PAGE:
Aguja Standhardt, North Face, Il Dado e’ Tratto; El Mocho, North Face, Jurassic Park; Aguja Poincenot, North Face, 40° Gruppo Ragni, First Free Ascent
Argentina, Southern Patagonia, Chaltén Massif
I left Italy at the end of January 2020 with two longtime partners, Matteo Bernasconi and Matteo Pasquetto, heading south for an annual visit to the mountains that, for me, are simply the most beautiful in the world. We had a clear goal in mind: a line on Cerro Torre that I had attempted with Matteo Pasquetto the previous season.
Alpinists in Chaltén had waited weeks for the good weather to arrive. However, once it finally did, the final portion of our objective lay buried in a thick layer of ice. Adapting quickly, we decided to try a new route on Aguja Standhardt, one that I had imagined on previous visits to the Torre Valley. On February 5, we began by climbing the lower “slabs,” starting about 60m down and left from the bergschrund leading to Col Standhardt and 100m left of the route Festerville (Martin-O’Neill, 2000). After the first seven pitches, the quality of the climb was already very good and harder than expected; however, the best had yet to come.
The following day, we began with some technical crack action, and, after a boulder-like crux, reached a crazy-overhanging hand- and fist-jam corner. Due to the sustained physical effort, we decided to split the 100m corner into three separate pitches. Unfortunately, the last meters were filled with ice. Instead of abandoning our only number 4 cam, we placed one bail bolt, lowered to our anchor, and decided to aid a thin seam 6m to the right. Afterwards was another tricky pitch, followed by some easier ones along the left arête of Standhardt’s north face until the first summit. Reaching this point at 6 p.m., and knowing we could count on perfect weather, we opted for a luxurious bivy. We completed the route to the summit the next day, following the upper pitches of Festerville.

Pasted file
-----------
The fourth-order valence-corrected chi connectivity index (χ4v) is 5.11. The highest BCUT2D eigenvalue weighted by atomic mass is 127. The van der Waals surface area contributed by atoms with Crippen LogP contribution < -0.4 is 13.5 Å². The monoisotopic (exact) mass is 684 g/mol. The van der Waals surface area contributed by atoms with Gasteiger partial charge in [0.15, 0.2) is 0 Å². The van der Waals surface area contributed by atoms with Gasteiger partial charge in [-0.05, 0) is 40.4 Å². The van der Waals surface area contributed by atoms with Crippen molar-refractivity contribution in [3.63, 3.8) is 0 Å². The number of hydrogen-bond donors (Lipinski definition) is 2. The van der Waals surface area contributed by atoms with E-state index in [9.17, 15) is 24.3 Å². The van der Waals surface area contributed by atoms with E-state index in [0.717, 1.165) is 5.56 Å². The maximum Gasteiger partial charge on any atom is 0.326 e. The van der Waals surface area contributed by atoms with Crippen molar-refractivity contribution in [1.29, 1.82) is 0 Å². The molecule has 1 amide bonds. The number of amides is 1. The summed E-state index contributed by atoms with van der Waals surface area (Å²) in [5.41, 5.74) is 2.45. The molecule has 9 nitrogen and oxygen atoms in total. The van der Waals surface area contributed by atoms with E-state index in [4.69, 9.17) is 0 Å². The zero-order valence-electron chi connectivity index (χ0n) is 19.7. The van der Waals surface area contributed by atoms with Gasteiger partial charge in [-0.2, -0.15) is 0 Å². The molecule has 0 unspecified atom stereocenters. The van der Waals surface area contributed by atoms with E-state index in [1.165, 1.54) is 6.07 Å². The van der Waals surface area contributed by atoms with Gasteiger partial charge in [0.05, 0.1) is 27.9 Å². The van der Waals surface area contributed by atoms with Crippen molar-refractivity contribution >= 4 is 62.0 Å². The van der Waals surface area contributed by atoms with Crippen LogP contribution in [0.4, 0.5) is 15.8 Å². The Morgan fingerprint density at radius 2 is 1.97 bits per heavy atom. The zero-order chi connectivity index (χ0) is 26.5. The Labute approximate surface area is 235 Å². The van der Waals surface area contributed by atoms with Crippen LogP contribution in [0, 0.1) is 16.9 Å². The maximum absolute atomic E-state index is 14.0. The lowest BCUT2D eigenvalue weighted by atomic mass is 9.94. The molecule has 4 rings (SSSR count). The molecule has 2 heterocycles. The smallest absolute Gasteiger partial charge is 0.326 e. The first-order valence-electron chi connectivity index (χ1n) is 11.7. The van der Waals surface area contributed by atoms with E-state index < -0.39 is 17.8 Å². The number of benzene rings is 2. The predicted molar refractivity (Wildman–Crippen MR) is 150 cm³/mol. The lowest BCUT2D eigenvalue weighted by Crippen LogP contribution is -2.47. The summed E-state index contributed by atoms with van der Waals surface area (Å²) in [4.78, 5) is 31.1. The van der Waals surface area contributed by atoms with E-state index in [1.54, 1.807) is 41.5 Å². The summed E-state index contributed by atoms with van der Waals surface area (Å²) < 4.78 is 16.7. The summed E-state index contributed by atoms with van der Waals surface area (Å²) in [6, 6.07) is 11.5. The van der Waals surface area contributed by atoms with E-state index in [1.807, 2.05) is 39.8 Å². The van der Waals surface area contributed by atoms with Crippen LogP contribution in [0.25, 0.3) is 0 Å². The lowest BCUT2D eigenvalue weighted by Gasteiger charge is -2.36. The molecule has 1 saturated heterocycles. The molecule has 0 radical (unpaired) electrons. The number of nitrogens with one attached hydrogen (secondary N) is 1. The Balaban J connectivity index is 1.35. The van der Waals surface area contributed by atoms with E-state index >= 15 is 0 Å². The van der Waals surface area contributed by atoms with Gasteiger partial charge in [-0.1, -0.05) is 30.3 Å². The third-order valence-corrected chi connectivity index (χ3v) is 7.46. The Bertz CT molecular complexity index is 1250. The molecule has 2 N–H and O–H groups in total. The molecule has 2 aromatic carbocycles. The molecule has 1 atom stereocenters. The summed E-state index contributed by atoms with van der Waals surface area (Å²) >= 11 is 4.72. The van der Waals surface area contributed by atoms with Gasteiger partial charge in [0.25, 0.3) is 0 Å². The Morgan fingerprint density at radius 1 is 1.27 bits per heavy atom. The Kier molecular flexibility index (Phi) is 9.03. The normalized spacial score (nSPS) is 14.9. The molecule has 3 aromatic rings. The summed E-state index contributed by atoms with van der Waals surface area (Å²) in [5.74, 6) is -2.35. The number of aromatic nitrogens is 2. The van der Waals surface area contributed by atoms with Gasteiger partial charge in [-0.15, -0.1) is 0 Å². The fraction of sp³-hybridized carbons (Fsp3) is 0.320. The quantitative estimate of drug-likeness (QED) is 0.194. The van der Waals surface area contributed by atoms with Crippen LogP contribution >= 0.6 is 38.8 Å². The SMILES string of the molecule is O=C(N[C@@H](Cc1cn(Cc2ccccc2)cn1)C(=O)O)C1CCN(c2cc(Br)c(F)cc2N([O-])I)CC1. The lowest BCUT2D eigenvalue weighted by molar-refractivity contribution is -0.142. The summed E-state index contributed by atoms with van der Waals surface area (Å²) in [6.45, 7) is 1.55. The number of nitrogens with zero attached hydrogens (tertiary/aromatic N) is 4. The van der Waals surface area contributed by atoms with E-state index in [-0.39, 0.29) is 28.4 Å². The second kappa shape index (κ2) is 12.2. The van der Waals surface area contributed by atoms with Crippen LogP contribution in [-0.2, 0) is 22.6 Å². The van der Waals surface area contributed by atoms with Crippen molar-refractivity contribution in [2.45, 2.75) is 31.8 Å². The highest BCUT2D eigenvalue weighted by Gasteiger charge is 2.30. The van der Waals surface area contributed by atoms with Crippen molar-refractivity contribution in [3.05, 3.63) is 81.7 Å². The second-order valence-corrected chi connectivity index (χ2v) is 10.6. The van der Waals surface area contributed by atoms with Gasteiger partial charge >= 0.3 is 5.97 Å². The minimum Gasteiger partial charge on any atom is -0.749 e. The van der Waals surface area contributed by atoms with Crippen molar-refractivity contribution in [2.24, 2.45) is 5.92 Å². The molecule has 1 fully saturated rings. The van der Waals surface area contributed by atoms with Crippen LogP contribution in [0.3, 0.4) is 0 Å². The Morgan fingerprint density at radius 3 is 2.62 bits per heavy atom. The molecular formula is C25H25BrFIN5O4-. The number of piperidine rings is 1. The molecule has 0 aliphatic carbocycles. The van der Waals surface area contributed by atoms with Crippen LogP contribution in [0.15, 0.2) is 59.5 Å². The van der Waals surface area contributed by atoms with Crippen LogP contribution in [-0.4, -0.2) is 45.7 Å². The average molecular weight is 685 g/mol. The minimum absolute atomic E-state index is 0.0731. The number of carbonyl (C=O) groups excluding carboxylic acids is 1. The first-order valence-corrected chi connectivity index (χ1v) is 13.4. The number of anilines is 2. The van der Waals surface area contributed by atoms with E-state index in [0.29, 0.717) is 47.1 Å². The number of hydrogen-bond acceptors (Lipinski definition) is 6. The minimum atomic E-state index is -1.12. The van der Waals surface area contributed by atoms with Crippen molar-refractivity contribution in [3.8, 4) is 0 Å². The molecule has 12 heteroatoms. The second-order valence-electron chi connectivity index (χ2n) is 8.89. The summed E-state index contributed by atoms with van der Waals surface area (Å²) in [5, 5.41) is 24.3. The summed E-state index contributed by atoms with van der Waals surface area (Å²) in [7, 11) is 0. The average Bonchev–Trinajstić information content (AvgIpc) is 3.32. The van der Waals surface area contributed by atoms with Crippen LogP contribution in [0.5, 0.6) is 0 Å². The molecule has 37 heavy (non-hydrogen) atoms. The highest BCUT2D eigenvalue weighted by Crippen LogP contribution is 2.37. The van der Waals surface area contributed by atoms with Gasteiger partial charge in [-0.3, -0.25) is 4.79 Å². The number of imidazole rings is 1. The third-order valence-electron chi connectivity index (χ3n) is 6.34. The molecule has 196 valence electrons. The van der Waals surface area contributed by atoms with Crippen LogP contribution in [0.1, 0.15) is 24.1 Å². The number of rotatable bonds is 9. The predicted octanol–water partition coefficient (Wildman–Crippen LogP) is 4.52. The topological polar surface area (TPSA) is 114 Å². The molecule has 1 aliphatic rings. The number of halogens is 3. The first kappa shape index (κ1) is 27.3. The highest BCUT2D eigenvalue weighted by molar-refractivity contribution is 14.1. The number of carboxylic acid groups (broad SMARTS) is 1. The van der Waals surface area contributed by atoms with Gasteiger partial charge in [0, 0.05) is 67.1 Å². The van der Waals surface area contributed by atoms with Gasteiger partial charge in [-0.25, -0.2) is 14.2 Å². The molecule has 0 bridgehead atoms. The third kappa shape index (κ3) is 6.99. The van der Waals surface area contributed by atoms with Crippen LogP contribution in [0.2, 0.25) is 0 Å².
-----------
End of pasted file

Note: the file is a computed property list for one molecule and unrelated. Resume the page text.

In retrospect, our bivouac was a bad choice. The descent down Exocet proved to be quite scary in high daytime temperatures. Nonetheless, from an objective point of view, the rock quality, climbing style, and position on our new route are tremendous—plus it’s waiting for a complete free ascent: Il Dado e’ Tratto (“The Die is Cast,” 600m, 7b A1).
A couple of weeks later, we were blessed with another window of good weather. This time we headed for the north face of Aguja Poincenot in the Fitz Roy group. Though not as famous as other features, the first route on this wall was opened in 1986 by fellow Ragni di Lecco climbers Daniele Bosisio, Mario Panzeri, Marco Della Santa, and Paolo Vitali. They called it 40° Gruppo Ragni (550m, 6a+ C2). After climbing and fixing our two ropes on the first pitches, we slept at the base of the route. On February 21, we were able to climb the whole route in a day. Both Matteo Pasquetto and I achieved our objective to free climb the route onsight. It’s a really good climb, which could become popular, as it’s always in the 5.10 and 5.11 range.
Our third and last climb for this season involved unfinished business on the north face of El Mocho. One year prior, Matteo Pasquetto and I had teamed up with Brette Harrington (USA) to attempt the very aesthetic lower pillar, left of the route Morbito (Nagato-Sato, 2017). The climb proved to be much harder than expected, and we didn’t have a large cam for the final offwidth cracks.
On February 28, Matteo Pasquetto and I managed to climb the route in very high winds. After the first four pitches (up to 7b), we chose a slightly different line than the prior year. So, for pitch five, there are two options: a sketchy string of peckers aided by Brette in 2019 (A2+) or, now, a mellower, but still tricky, flared crack and slab (C1). The final, 40m offwidth was the real killer of the route. After 25m of Yosemite-like climbing, I exploded, exhausted, with bleeding ankles and without a shred of energy left (C1).
Jurassic Park (320m, 7b C1) is an excellent climb, with some really cool, sustained overhanging crack pitches in the range of 5.11+/5.12. We finished our line as planned atop the pinnacle, however, one can reach the top of El Mocho by other existing routes.
– Matteo Della Bordella, Italy